The reason why it does that is that you get an overlapping match; you need to not match the extra character - there are two ways you can do this; one is using
\b, the word boundary, as suggested by others, the other is using a lookbehind assertion and a lookahead assertion. (If reasonable, as it should probably be, use
\b instead of this solution. This is mainly here for educational purposes.)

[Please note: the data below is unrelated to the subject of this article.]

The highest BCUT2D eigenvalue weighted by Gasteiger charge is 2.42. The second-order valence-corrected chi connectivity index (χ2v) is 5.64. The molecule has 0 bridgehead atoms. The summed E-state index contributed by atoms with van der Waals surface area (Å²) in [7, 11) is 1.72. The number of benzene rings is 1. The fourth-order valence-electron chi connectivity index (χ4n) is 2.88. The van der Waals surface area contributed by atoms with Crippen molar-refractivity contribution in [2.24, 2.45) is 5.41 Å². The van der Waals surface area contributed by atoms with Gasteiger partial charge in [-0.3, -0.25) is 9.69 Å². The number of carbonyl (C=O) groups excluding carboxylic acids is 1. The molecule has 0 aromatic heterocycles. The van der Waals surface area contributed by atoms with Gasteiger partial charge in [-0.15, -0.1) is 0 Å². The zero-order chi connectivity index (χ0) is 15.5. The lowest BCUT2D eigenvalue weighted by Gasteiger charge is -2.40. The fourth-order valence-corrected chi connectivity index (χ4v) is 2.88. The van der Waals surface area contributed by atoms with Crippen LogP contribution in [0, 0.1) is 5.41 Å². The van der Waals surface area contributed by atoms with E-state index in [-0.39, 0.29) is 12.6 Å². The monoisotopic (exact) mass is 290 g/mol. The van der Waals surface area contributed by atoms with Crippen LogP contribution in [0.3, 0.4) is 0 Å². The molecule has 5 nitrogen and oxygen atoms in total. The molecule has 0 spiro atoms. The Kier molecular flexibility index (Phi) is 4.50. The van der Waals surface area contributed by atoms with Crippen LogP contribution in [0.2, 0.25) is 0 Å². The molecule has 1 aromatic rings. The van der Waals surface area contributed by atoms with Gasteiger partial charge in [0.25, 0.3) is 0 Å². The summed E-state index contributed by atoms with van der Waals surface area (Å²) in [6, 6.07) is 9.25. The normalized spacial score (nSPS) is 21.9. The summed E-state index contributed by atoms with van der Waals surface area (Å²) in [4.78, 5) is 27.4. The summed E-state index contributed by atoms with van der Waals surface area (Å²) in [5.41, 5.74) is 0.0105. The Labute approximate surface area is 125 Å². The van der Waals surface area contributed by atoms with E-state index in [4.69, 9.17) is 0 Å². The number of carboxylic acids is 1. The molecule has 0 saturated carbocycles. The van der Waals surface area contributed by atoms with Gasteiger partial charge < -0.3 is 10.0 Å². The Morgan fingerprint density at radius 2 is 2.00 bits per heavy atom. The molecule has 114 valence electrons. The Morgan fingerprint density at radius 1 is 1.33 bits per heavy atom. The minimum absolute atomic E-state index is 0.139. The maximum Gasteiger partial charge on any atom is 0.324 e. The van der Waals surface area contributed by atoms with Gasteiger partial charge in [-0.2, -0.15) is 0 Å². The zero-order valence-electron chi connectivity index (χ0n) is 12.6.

>>> re.sub(r'(?<!\w)(z)(?!\w)', r'_\1', test)
' az _z bz _z _z stuff _z _z '
(?<!\w) makes sure there wasn't
(?!\w) makes sure there isn't
(?...) syntax means they aren't groups, so the
As for a graphical explanation of why it fails:
The regex is going through the string doing replacement; it's at these three characters:
' az _z bz z z stuff z z '
It does that replacement. The final character has been acted upon, so its next step is approximately this:
' az _z bz _z z stuff z z '
^^^ <- It starts matching here.
^ <- Not this character, it's been consumed by the last match